IBIS STYLES ELIZABETH STREET: Offering good value for money and decent views of the Brisbane River, this Ibis has bright, functional rooms in a central location and includes free continental breakfast.

HEAL HOUSE: Located in Newstead, Heal House is one for the architectural buffs keen to live like a local in a large suburban Queenslander, with breakfast served on the verandah and a choice of three rooms with en suites for guests.

HOTEL INCHCOLM: With one of the best minibars you’ll ever see (including thankfully, a kettle), the Hotel Inchcolm offers visitors sophisticated art deco cool without sacrificing comfort. Don’t miss dining in its award-winning modern Australian restaurant, Thomson’s Reserve.

Like A Local

THE BLU ART XINJA: Brisbane’s answer to Banksy has left his blue mark all over Brisbane — but you have to know where to look. Locals have made a game of trying to spot the guerilla street artist’s work as it pops up — and before it’s taken down. The best example of ‘blue art’ is in Burnett Lane.

NEWSTEAD BREWING CO: The global craft beer phenomenon continues in Brisbane (a place where the climate thankfully warrants the thirst). To sample the city’s best, aficionados should head to the Newstead Brewing Co, popular for their lazy afternoon Sunday sessions.

MOUNT COOT-THA: Four miles from the CBD, Mount Coot-tha is known to international visitors as a lookout point offering the best views of Brisbane — but to locals it’s more popular for the walking tracks and bike trails through the surrounding bush land.


Getting There & Around

Emirates codesharing with Qantas have connections from Newcastle, Manchester Birmingham and London to Brisbane (via Dubai). Singapore Airlines fly from Manchester and London to Brisbane via Singapore. Etihad Airways has connections via Abu Dhabi from London, Manchester and Edinburgh.

Brisbane Airtrain links Brisbane Airport and the CBD in 23 minutes. Tickets cost A$17.50 (£10.50).

Trains, buses and ferries connect the city. Customers require a prepaid Go Card, available from local railway stations. Two free buses, the City Loop and Spring Hill Loop, run between 7am to 6pm weekdays. A free (but horribly congested) Cityhopper ferry service travels between North Quay and New Farm.

Brisbane’s bike share scheme, CityCycle, has more than 150 pit stops with the first half-hour’s hire free; a week’s hire costs A$11 (£6.60).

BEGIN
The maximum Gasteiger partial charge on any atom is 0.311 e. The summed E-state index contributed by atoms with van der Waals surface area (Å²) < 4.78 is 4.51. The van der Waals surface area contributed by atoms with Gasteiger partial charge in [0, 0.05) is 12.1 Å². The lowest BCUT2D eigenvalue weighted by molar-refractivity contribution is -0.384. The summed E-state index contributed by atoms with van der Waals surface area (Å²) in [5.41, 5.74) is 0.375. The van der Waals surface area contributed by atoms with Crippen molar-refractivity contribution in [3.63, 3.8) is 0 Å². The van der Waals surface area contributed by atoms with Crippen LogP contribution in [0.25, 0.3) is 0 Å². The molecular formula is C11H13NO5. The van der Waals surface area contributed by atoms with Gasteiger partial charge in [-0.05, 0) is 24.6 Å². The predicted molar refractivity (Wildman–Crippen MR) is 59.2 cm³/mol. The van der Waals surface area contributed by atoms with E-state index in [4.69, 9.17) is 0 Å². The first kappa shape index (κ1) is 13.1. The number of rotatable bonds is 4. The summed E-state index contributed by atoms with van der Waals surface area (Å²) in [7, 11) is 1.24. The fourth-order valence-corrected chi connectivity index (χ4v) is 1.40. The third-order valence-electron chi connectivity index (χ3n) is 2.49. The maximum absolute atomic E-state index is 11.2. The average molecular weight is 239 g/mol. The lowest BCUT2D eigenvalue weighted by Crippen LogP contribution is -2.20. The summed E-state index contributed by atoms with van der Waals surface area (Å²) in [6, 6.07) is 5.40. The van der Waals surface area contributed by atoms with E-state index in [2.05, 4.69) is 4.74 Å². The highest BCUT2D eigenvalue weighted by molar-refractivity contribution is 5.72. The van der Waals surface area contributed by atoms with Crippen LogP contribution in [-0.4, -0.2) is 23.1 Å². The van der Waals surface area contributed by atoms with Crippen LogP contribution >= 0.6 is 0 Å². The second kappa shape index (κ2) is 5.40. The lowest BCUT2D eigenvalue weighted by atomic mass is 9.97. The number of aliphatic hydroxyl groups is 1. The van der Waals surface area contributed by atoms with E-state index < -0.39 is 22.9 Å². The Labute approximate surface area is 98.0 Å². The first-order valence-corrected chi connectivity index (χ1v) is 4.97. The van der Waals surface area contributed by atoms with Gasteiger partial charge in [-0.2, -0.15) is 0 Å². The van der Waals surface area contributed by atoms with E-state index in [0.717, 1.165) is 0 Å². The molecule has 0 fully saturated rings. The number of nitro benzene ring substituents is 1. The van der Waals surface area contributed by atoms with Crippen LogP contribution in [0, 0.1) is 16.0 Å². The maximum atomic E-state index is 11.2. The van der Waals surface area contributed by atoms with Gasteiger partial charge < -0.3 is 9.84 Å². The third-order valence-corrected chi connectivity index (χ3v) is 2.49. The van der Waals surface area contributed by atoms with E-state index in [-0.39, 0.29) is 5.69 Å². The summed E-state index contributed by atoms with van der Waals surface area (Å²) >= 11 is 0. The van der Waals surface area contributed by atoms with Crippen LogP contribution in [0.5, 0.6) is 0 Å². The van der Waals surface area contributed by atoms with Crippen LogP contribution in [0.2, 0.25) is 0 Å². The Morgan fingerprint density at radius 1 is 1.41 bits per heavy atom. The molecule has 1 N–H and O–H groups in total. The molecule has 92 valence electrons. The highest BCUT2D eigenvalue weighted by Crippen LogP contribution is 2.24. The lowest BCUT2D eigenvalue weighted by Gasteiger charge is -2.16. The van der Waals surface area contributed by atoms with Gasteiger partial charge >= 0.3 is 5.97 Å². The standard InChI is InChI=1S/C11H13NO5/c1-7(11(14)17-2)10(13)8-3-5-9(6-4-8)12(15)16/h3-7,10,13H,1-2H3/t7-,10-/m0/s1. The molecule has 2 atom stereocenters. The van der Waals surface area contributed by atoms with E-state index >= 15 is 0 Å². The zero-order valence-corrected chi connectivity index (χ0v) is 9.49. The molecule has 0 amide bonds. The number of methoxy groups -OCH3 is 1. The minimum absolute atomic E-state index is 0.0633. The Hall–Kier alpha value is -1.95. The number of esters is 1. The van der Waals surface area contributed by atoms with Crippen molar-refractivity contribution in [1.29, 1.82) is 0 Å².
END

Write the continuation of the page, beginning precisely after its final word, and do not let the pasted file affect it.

How to Do It

TRAVELBAG has a seven-night package with three nights in Brisbane and four nights on the Gold Coast, including flights, from £899 per person, based on two people sharing.

City Life of Beirut

An alluring coastal capital with an endearingly split personality, Beirut is the thriving Arabian port city on the Med that refuses to be defined by its recent past.

Banquo has at least stopped bleeding. The clots have congealed and fallen away, leaving only the wounds in his flanks — ash-rimmed holes, blackened punctures, smoky scorches. But he’s here at the banquet nonetheless; a dead presence eyeing the guests who mill at his feet. And so I watch him in turn, this dread spectacle, and start to feel uncomfortable.

Catching sight of Beirut’s notorious Holiday Inn is an experience that tugs at the lungs. It makes me gasp. There’s something of Macbeth’s friend-turned-phantom-tormentor to this 26-storey wreck in the Minet el Hosn quarter.

All about it, the Lebanese capital is chasing the future in a blur of cash and glamour: chauffeured cars pulling up outside the five-star Phoenicia Hotel next door, and the Four Seasons and Le Vendome hotels beyond; sails fluttering at Le Yacht Club, the marina and chic residential complex on Zaitunay Bay.

But the Holiday Inn only wants to discuss the past: the Lebanese Civil War of 1975-1990, which transformed it from a glitzy debutante (it opened in 1974) into a blood-stained memory of what occurs when a cosmopolitan city becomes a charnel house of internecine conflict.

For two years (1975-1977) it was coveted not by tourists, but guerilla fighters who wanted its upper floors for snipers’ nests. So it was treated to a confetti shower of artillery to the point that, four decades on, it’s irredeemable.

The companies who co-own it — one Lebanese, one Kuwaiti — can’t agree on whether to demolish or renovate it, though the latter is implausible. And so it stands there, shrieking of a dispute between disparate militias that, though 27 years into yesterday, still shapes perceptions of Lebanon, casting it as a hell-hole of hostages and gunfire.